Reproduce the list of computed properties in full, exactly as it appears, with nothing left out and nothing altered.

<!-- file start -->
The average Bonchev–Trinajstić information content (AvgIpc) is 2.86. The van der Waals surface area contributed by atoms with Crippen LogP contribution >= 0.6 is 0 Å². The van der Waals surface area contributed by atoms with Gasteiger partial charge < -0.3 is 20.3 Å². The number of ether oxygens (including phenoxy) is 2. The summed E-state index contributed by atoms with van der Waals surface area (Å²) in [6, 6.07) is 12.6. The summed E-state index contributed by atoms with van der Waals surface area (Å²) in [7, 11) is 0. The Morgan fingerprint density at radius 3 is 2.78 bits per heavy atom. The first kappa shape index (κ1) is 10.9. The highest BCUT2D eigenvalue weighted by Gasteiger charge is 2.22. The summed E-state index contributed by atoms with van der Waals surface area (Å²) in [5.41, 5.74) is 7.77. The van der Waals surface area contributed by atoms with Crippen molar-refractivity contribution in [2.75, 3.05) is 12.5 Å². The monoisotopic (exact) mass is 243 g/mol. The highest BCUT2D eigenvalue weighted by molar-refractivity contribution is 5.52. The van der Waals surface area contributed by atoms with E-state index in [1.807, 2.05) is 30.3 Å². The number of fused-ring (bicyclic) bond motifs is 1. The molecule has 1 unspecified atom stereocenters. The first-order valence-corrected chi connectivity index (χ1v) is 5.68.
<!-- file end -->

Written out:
The average Bonchev–Trinajstić information content (AvgIpc) is 2.86. The van der Waals surface area contributed by atoms with Crippen LogP contribution >= 0.6 is 0 Å². The van der Waals surface area contributed by atoms with Gasteiger partial charge < -0.3 is 20.3 Å². The number of ether oxygens (including phenoxy) is 2. The summed E-state index contributed by atoms with van der Waals surface area (Å²) in [6, 6.07) is 12.6. The summed E-state index contributed by atoms with van der Waals surface area (Å²) in [7, 11) is 0. The Morgan fingerprint density at radius 3 is 2.78 bits per heavy atom. The first kappa shape index (κ1) is 10.9. The highest BCUT2D eigenvalue weighted by Gasteiger charge is 2.22. The summed E-state index contributed by atoms with van der Waals surface area (Å²) in [5.41, 5.74) is 7.77. The van der Waals surface area contributed by atoms with Crippen molar-refractivity contribution in [2.75, 3.05) is 12.5 Å². The monoisotopic (exact) mass is 243 g/mol. The highest BCUT2D eigenvalue weighted by molar-refractivity contribution is 5.52. The van der Waals surface area contributed by atoms with E-state index in [1.807, 2.05) is 30.3 Å². The number of fused-ring (bicyclic) bond motifs is 1. The molecule has 1 unspecified atom stereocenters. The first-order valence-corrected chi connectivity index (χ1v) is 5.68.